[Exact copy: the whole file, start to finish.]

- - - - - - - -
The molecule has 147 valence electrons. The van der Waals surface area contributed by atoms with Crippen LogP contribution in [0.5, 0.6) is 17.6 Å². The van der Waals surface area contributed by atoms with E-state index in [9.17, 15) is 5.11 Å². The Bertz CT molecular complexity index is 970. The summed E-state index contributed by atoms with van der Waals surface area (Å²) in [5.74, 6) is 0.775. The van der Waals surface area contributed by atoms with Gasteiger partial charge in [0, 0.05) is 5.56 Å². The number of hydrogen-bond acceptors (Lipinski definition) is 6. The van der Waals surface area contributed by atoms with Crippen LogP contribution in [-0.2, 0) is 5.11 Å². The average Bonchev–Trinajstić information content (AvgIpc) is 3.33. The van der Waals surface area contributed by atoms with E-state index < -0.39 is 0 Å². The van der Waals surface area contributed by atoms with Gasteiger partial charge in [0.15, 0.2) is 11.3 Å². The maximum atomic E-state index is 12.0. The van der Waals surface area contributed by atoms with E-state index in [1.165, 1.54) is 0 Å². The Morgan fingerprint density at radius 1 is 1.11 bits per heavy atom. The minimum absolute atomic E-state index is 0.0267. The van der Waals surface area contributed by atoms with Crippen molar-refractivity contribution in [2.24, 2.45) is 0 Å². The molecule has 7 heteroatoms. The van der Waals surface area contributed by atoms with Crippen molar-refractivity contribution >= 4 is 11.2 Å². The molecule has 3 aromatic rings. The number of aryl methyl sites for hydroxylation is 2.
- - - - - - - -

The molecule has 147 valence electrons. The van der Waals surface area contributed by atoms with Crippen LogP contribution in [0.5, 0.6) is 17.6 Å². The van der Waals surface area contributed by atoms with E-state index in [9.17, 15) is 5.11 Å². The Bertz CT molecular complexity index is 970. The summed E-state index contributed by atoms with van der Waals surface area (Å²) in [5.74, 6) is 0.775. The van der Waals surface area contributed by atoms with Gasteiger partial charge in [0, 0.05) is 5.56 Å². The number of hydrogen-bond acceptors (Lipinski definition) is 6. The van der Waals surface area contributed by atoms with Crippen LogP contribution in [-0.2, 0) is 5.11 Å². The average Bonchev–Trinajstić information content (AvgIpc) is 3.33. The van der Waals surface area contributed by atoms with E-state index < -0.39 is 0 Å². The van der Waals surface area contributed by atoms with Gasteiger partial charge in [0.15, 0.2) is 11.3 Å². The maximum atomic E-state index is 12.0. The van der Waals surface area contributed by atoms with E-state index in [1.165, 1.54) is 0 Å². The Morgan fingerprint density at radius 1 is 1.11 bits per heavy atom. The minimum absolute atomic E-state index is 0.0267. The van der Waals surface area contributed by atoms with Crippen molar-refractivity contribution in [2.24, 2.45) is 0 Å². The molecule has 7 heteroatoms. The van der Waals surface area contributed by atoms with Crippen molar-refractivity contribution >= 4 is 11.2 Å². The molecule has 3 aromatic rings. The number of aryl methyl sites for hydroxylation is 2.